Issue #1(11) 2017 Environment

Surviving radiation for space colonisation

Multi-dome lunar base being constructed, based on the 3D printing concept. Once assembled, the inflated domes are covered with a layer of 3D-printed lunar regolith by robots to help protect the occupants against space radiation and micrometeoroids.
Multi-dome lunar base being constructed, based on the 3D printing concept. Once assembled, the inflated domes are covered with a layer of 3D-printed lunar regolith by robots to help protect the occupants against space radiation and micrometeoroids.
L. Joseph Parker MD, Arkansas, USA

The long-held dream of humankind to explore and colonise space is closer than it has ever been. As the budding commercial space mining, tourism and transportation sectors along with national space agencies extend their reach further into space, concepts are now being developed with the ultimate goal of establishing human outposts and colonies on the Moon and Mars. Here, in the first of two articles, Joseph Parker considers the dangers that different types of radiation will pose to crews travelling and living beyond Earth. His second article, to be published in ROOM later this year, will suggest how these extreme radiation risks might be managed and mitigated.

Building a space colony that will protect and sustain a population of hundreds or even thousands of colonists in an environment that is hostile to human life presents huge technological and economic challenges. One of the greatest challenges for the first humans living away from Earth will be that of excessive radiation exposure which can lead to the early onset of cancers and affect reproduction. Threats posed by radiation exposure will always be particularly high for the first colonists tasked with the job of building habitats and preparing the infrastructure of a new colony. To understand and evaluate the threat, scientists have to analyse what expected radiation exposure levels are, how well humans can tolerate these levels and what can be done to mediate the risks.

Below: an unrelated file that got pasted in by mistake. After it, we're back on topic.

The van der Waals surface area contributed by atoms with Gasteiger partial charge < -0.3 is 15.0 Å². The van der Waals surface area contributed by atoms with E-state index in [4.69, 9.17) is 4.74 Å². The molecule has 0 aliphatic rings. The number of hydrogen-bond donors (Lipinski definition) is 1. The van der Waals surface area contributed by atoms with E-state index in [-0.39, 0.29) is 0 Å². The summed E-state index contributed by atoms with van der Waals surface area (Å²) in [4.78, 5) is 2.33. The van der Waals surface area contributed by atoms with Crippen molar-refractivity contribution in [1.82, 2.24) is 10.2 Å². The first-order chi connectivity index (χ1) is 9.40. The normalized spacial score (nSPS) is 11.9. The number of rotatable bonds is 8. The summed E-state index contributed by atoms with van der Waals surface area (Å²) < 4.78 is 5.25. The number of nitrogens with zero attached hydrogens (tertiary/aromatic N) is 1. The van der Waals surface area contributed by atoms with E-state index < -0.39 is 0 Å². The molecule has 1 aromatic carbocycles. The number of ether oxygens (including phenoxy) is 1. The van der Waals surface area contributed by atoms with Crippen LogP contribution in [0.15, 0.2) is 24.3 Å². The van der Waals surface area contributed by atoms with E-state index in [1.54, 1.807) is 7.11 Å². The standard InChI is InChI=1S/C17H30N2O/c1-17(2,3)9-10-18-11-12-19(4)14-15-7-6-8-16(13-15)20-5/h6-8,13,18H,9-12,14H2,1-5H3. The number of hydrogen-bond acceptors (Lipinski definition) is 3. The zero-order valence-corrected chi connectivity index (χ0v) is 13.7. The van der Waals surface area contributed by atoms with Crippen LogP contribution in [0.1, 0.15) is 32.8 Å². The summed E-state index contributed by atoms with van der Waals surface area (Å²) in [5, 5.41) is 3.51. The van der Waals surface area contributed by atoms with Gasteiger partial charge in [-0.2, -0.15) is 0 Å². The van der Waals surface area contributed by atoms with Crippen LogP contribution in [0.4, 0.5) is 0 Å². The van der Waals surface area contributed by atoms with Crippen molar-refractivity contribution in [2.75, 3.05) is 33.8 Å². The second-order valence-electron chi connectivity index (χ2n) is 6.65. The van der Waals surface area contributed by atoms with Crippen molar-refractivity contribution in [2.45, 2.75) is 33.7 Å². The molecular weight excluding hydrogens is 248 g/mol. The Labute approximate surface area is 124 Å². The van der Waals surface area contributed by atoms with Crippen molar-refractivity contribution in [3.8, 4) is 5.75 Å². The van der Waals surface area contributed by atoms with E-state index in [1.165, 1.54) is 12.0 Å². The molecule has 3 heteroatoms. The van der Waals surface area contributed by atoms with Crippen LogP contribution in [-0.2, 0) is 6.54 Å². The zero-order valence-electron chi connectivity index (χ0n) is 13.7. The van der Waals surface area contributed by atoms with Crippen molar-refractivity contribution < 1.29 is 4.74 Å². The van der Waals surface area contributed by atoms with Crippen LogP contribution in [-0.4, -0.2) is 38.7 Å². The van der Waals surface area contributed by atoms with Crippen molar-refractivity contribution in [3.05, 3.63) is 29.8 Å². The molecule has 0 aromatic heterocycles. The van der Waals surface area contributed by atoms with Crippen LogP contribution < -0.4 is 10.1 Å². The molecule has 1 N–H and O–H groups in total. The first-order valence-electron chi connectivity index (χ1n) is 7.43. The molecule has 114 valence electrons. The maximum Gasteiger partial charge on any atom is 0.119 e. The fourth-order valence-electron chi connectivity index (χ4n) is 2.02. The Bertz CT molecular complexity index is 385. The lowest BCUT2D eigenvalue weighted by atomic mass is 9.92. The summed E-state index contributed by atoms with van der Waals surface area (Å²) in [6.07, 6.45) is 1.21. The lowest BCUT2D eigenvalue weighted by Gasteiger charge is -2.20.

Find out more about radiation risks for crews travelling and living on other plants in the full version of the article, available now to our subscribers.

To continue reading this premium article, subscribe now for unlimited access to all online content

If you already have a login and password to access www.room.eu.com - Please log in to be able to read all the articles of the site.

Popular articles

See also

Security

From NEOs to real action: testing asteroid impact scenarios

Security

Will international space law struggle to remain relevant?

Astronautics

India joins the major league with the Mars Orbiter Mission

Popular articles

James Vaughan Astronautics

A moment in space and time

LED-lit photobioreactor that cultivates algae under controlled atmospheric pressures, developed at the University of Colorado Boulder. Astronautics

Using algae to support astronauts on deep space missions

Artist’s concept of a US Coast Guard cutter illuminating Arctic icebergs. Security

Guardians of the galaxy